10:17 Chouser: rhickey: still at Java One? Having fun?
10:18 rhickey: yeah, good show. I wish Clojure was better known - lots of JRuby and Groovy talks - which means there is a good climate for alternative JVM languages like Clojure. Maybe next year we can participate in the shootout...
10:52 Chouser: shootout? some kind of programming competition?
10:52 Chouser: I had a lot of fun at timed programming competitions in college.
10:54 aking: Results were: "Finally, Rags announces the winner: JRuby! Groovy comes second, then Scala, and Jython"
10:57 Chouser: hm, all prepared ahead of time? Surely we could come up with good solutions for problems like those.
10:58 asbjxrn: Ignorant question: Is it possible to dynamically add new java libraries after clojure has started up? (Add a jar that is not in the original classpath)
11:00 Or will I have to know the location all libraries I might possibly need before I start the JVM and add that to the classpath when starting it?
11:03 Chouser: You can certainly load new .clj's, but I don't know about .jars
11:04 And of course .clj's can create new classes.
11:08 asbjxrn: Sure, I'm thinking of using third-party libraries. And for those of us who use emacs, which doesn't have a project management focus like netbeans/enclojure where one can add individual libraries to individual projects, dynamic loading of libraries would be nice.
11:10 It feels like dynamic loading is not possible with java's original focus as a compiler, and with the usual passing of classpath when starting the jvm
11:12 Chouser: It looks like it should be possible...
11:13 asbjxrn: Also, I'm a emacs guy, but would like to use the gui designer in netbeans I think. I'm not sure what the best approach is but I'm thinking that creating a library with the interfaces and using that is easier/neater than creating an app in netbeans that calls out to clojure.
11:20 Chouser: This is way out of my depth, but it looks like the JVM can do it, but Clojure may not support it (yet).
11:21 My guess is you'd need runtime access to Clojure's ROOT_CLASSLOADER, which itself might need some extra methods. but I'm really not sure.
11:21 asbjxrn: No worries. It's mostly idle speculation atm. Don't have that many projects lined up yet...
11:32 rhickey: I think if I make the root classloader a url classloader then some dynamic jar loading may be possible.
11:32 drewr: Wow, jRuby beat Scala?
11:32 rhickey: Couser: yes, I'd love to see Clojure versions of the shootout problems
11:33 leadnose: is there some difference between loading .jars and .classes? i've loaded classes on the fly (compiling them from source if needed) but don't know about .jars
11:33 rhickey: Scala didn't even have the web demo
11:33 Even though the presenter was a lift committer
11:33 Jython barely had anything
11:33 Only Groovy and JRuby were contenders
11:34 drewr: Props to Nutter, et al.
11:34 rhickey: Groovy opted out of the 3rd round, while JRuby had a flashy Processing-based gui demo
11:34 Otherwise I think it would have been close
11:35 drewr: I can't wait to see how Clojure compares.
11:35 rhickey: Clojure doesn't have anything like Rails/Grails yet
11:35 drewr: Oh, so the competition was only a webapp?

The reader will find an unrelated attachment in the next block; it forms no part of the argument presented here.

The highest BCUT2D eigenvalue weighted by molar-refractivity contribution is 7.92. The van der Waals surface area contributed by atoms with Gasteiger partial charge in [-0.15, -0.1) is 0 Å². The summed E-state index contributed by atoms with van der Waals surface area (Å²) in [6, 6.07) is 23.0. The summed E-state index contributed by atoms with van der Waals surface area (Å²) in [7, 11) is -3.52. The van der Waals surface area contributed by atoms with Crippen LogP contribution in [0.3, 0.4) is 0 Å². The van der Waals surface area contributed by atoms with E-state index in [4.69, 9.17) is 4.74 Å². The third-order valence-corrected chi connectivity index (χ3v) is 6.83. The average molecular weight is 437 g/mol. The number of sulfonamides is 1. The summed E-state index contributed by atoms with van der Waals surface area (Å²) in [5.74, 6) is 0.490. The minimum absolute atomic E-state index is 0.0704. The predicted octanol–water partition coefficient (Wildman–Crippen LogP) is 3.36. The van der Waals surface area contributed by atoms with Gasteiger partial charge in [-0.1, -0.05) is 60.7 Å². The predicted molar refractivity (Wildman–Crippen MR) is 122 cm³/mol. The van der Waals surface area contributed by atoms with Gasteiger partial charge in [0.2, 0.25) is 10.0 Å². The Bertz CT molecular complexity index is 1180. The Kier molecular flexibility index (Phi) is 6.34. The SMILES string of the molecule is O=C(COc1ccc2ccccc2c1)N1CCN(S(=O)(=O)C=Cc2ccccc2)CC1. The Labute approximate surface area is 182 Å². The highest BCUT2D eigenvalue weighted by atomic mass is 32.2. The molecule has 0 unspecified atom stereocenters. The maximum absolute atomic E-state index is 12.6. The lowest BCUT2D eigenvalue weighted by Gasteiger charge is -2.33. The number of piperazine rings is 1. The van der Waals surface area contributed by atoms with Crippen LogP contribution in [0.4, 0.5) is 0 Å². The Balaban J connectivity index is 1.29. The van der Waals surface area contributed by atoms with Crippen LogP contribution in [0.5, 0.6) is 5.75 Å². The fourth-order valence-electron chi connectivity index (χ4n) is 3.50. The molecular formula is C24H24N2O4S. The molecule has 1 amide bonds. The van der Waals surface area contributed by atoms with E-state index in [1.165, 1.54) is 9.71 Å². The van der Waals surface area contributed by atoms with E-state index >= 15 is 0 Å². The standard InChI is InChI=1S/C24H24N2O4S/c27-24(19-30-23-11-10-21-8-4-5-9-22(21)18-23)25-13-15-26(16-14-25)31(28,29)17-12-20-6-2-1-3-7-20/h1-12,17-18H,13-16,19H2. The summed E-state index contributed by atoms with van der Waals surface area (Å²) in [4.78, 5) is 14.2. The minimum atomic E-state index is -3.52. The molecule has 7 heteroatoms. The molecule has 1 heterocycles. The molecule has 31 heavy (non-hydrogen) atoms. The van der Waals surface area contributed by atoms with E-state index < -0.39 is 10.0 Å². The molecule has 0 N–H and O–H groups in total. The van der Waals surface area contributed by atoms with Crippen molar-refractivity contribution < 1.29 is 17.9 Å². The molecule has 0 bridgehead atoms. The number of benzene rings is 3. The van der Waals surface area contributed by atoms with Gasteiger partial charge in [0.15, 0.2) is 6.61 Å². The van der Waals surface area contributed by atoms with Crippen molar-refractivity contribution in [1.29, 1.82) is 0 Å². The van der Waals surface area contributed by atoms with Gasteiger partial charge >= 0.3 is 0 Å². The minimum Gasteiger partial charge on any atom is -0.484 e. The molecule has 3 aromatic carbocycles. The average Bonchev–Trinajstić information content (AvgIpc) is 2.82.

11:37 * drewr has been pondering a Clojure framework
11:37 rhickey: 3 rounds, first a swing twitter client, second a web interface to a MySql demo db, third round was show off what you can do...
11:37 drewr: I use the term "framework" loosely. I'm not a big fan.
11:38 rhickey: I agree (re: framework), I'd rather see good components than one-stop shopping
11:39 * rhickey hates ORM
11:39 drewr: After a few years of trying to make framework-driven development enhance my productivity, it only serves to drive me insane.
11:39 The abstractions leak too badly.
11:39 rhickey: I have the slides and will ask if I can disseminate the task descriptions
11:40 drewr: Django's the most tolerable, but that's because it makes much more of a component approach than others.
11:41 rhickey: A cl-who variant for Clojure would be nice
11:42 for db, resultsets into maps is perfectly fine IMO
11:43 meredydd: Hey. Is anyone here working on tab completion in the REPL?
11:43 drewr: meredydd: It works with SLIME. :-)
11:43 meredydd: Mmm....
11:43 I've been poking around, wondering whether it's worthwhile doing it myself
11:44 Chouser: the thing that produces the #clojure log web pages is written in Clojure and includes an s-expression-to-html function.
11:44 meredydd: However, "it's in Emacs" shouldn't surprise me at all.
11:45 drewr: Hmm...are you saying "SLIME has it, and works with Clojure", or "SLIME does it, so it's been done, but not yet for Clojure"?
11:46 drewr: meredydd: The former.
11:46 meredydd: Nice - thanks.
11:47 drewr: About the only thing that doesn't work from SLIME that I miss is introspection.
11:51 rhickey: Chouser: does it support code replacement in the sexpr?
11:56 meredydd: drewr: Ah...it doesn't do that yet?
11:56 That's...mostly what I'd want to use it for :P
12:10 Chouser: I guess asbjxrn's gone, but there's his answer.
12:12 or *an* answer, since it's a little ... unprofessional.
12:25 rhickey: I use code inside the literal vectors and maps to build up the data I want (to then convert to HTML).
13:09 leadnose: wow, clojure seems really, really neat
13:09 played with it for only about an hour and it feels so right :)
13:21 cgrand: chouser: nice hack
13:30 Chouser: yeah, I didn't even know you could change methods' accessibility like that.
15:48 ozzilee: Hey all, just started playing with Clojure. Is there a way to see a function's docstring in the REPL?
15:48 Holy cats it's just (doc foo). That was silly.
15:49 Is there a way to see all of the metadata for a function, though?
15:57 tw: (meta (var x)) where x is the symbol having metadata.
15:59 ozzilee: tw: Ah. Ok, time to look up what var means. Thanks.